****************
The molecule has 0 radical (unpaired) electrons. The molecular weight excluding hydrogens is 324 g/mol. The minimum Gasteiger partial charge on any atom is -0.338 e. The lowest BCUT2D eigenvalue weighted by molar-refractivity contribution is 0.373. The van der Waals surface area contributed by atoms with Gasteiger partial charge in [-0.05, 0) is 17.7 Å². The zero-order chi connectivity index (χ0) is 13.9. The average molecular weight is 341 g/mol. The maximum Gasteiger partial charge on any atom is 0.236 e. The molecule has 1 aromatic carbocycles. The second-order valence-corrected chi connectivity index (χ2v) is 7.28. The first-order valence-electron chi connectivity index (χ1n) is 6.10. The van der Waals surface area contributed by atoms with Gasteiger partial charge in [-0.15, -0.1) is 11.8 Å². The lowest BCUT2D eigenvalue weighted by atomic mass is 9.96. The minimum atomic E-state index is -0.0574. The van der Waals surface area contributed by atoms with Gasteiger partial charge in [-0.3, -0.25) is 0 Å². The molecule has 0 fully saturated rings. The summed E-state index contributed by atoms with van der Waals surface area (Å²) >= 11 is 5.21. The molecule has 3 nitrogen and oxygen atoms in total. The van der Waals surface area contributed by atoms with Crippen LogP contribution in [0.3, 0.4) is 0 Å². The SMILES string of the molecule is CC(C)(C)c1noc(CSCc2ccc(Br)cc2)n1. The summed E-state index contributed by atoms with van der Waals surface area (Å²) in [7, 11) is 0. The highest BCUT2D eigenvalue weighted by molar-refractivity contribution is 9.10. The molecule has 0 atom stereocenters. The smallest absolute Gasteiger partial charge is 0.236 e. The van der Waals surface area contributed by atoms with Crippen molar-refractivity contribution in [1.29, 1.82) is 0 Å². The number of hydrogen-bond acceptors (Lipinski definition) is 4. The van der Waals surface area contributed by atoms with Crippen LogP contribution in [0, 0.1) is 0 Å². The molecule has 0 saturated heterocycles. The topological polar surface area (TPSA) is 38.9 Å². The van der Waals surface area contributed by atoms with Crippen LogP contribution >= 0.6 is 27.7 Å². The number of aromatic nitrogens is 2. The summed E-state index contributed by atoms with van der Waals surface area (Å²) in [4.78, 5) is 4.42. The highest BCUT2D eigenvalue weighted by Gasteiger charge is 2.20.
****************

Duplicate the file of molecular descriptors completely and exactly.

The molecule has 0 radical (unpaired) electrons. The molecular weight excluding hydrogens is 324 g/mol. The minimum Gasteiger partial charge on any atom is -0.338 e. The lowest BCUT2D eigenvalue weighted by molar-refractivity contribution is 0.373. The van der Waals surface area contributed by atoms with Gasteiger partial charge in [-0.05, 0) is 17.7 Å². The zero-order chi connectivity index (χ0) is 13.9. The average molecular weight is 341 g/mol. The maximum Gasteiger partial charge on any atom is 0.236 e. The molecule has 1 aromatic carbocycles. The second-order valence-corrected chi connectivity index (χ2v) is 7.28. The first-order valence-electron chi connectivity index (χ1n) is 6.10. The van der Waals surface area contributed by atoms with Gasteiger partial charge in [-0.15, -0.1) is 11.8 Å². The lowest BCUT2D eigenvalue weighted by atomic mass is 9.96. The minimum atomic E-state index is -0.0574. The van der Waals surface area contributed by atoms with Gasteiger partial charge in [-0.3, -0.25) is 0 Å². The molecule has 0 fully saturated rings. The summed E-state index contributed by atoms with van der Waals surface area (Å²) >= 11 is 5.21. The molecule has 3 nitrogen and oxygen atoms in total. The van der Waals surface area contributed by atoms with Crippen LogP contribution in [0.3, 0.4) is 0 Å². The SMILES string of the molecule is CC(C)(C)c1noc(CSCc2ccc(Br)cc2)n1. The summed E-state index contributed by atoms with van der Waals surface area (Å²) in [7, 11) is 0. The highest BCUT2D eigenvalue weighted by molar-refractivity contribution is 9.10. The molecule has 0 atom stereocenters. The smallest absolute Gasteiger partial charge is 0.236 e. The van der Waals surface area contributed by atoms with Crippen molar-refractivity contribution in [1.29, 1.82) is 0 Å². The number of hydrogen-bond acceptors (Lipinski definition) is 4. The van der Waals surface area contributed by atoms with Crippen LogP contribution in [0, 0.1) is 0 Å². The molecule has 0 saturated heterocycles. The topological polar surface area (TPSA) is 38.9 Å². The van der Waals surface area contributed by atoms with Crippen LogP contribution >= 0.6 is 27.7 Å². The number of aromatic nitrogens is 2. The summed E-state index contributed by atoms with van der Waals surface area (Å²) in [4.78, 5) is 4.42. The highest BCUT2D eigenvalue weighted by Gasteiger charge is 2.20.